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A Pennsylvania native, I moved with my family to Bellingham Washington in 2001, a wonderful spot for camera work located near the San Juan Islands, North Cascade Mountains, and just south of British Columbia, Alaska and the Yukon Territories. Before that, I lived in Maryland, just outside the Washington DC Beltway, where I worked in a number of positions until a river trip in 1976 in Southwest Pennsylvania inspired me to focus my passion on protecting rivers across the Nation.  I have been Executive Director and Board member for both American Whitewater and the Whatcom Land Trust, organizations that provided plenty of opportunities to travel to beautiful and unique places, and to meet and work with others interested in defending, enjoying, and protecting natural resources.  In addition to working with my camera, I am an avid whitewater and ocean paddler, skier, and hiker, and in early 2020, I retired from my nonprofit work to devote more time and energy to my photography.

Passion for Wild Places

That passion for experiencing moving water (river, ocean and snow), and exploring wild places and seldom visited areas also inspired me to start Northwest Rivers Photography.  While my early photographs were more a product of being in the right place rather than because of any expert photography skills, I was, over time, able to devote more time to photography and editing, and  was able to invest in better equipment which provided for visibly improved results. I currently continue to look for unique places and experiences, and for that too-rare magical light that transforms a snapshot into a reflection of nature in all of her beauty and magnificence.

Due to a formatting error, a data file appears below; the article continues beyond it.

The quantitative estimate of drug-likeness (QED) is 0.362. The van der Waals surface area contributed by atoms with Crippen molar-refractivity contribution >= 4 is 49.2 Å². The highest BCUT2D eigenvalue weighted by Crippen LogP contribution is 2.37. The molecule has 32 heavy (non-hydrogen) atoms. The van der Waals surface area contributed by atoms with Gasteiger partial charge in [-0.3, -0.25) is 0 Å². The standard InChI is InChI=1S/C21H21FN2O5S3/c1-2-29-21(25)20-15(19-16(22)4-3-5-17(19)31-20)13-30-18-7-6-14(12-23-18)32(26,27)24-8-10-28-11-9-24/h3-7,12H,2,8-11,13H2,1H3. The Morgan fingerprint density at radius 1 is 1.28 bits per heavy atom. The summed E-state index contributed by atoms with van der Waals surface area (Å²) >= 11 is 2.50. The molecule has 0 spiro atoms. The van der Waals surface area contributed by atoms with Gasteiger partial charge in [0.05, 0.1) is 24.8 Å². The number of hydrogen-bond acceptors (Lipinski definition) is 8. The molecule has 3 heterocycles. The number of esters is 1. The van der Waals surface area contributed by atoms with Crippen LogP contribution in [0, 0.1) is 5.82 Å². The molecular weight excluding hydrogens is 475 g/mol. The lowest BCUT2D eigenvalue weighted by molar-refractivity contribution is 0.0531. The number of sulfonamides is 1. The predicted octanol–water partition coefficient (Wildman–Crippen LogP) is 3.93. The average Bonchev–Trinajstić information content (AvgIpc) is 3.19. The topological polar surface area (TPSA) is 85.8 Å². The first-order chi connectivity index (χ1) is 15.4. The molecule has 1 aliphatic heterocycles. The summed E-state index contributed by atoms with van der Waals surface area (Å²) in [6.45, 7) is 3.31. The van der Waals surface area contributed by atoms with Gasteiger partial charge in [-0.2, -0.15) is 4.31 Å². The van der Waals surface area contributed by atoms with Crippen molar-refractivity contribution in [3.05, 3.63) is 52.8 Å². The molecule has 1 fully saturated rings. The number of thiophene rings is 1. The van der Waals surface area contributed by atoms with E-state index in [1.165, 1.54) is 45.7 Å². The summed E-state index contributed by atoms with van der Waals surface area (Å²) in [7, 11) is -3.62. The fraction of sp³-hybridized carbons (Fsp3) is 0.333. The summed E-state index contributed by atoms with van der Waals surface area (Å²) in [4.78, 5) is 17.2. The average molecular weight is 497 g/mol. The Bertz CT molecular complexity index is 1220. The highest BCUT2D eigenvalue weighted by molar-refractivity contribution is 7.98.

Passion for Bears & Pikas

Wildlife has always interested me.  Early on, I roamed Virginia's Shenandoah Valley, West Virginia's Cranberry Wilderness, Maine's Baxter State Park, Wyoming's Yellowstone National Park, and other wildlands just praying to see a bear -- even a little one -- but I was always denied.  In fact, when friends were worried about bears, they would invite me along on their trips as the great bear deterrent.  Better than sprays or bells for sure!  When I moved west, I was determined to not only see, but photograph bears.  I learned all I could about their habitat and behavior, and then spent as much time as I could in bear country. This website will give you an idea of my recent, happy success.  More than anything, bears for me symbolize "wild" and wild places.  Being in proximity to these apex-predators, respecting their territory and needs, and learning to safely coexist is a wonderful way to spend time outdoors. Pikas are at the other end of the wildlife spectrum from bears; certainly less intimidating, equally cute, yet alike in that they symbolize the wild and are an important study in the changes coming from impacts on habitat and climate.   

Rich Bowers, Photographer

  

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Email:   nwriversphotography@gmail.com                 Phone:  360-303-9625